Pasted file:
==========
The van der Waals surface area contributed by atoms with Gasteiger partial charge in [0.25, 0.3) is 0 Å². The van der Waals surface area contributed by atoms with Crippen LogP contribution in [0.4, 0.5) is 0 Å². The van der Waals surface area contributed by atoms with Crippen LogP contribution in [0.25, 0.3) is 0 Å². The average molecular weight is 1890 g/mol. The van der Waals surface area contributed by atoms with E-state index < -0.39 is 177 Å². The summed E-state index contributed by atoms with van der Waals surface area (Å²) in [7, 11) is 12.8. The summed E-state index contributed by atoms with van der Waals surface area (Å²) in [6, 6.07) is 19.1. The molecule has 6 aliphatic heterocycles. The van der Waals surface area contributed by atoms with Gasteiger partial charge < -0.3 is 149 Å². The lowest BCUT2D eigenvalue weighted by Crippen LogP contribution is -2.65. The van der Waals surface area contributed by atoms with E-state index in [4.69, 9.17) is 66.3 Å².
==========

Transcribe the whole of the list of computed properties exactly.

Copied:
The van der Waals surface area contributed by atoms with Gasteiger partial charge in [0.25, 0.3) is 0 Å². The van der Waals surface area contributed by atoms with Crippen LogP contribution in [0.4, 0.5) is 0 Å². The van der Waals surface area contributed by atoms with Crippen LogP contribution in [0.25, 0.3) is 0 Å². The average molecular weight is 1890 g/mol. The van der Waals surface area contributed by atoms with E-state index < -0.39 is 177 Å². The summed E-state index contributed by atoms with van der Waals surface area (Å²) in [7, 11) is 12.8. The summed E-state index contributed by atoms with van der Waals surface area (Å²) in [6, 6.07) is 19.1. The molecule has 6 aliphatic heterocycles. The van der Waals surface area contributed by atoms with Gasteiger partial charge < -0.3 is 149 Å². The lowest BCUT2D eigenvalue weighted by Crippen LogP contribution is -2.65. The van der Waals surface area contributed by atoms with E-state index in [4.69, 9.17) is 66.3 Å².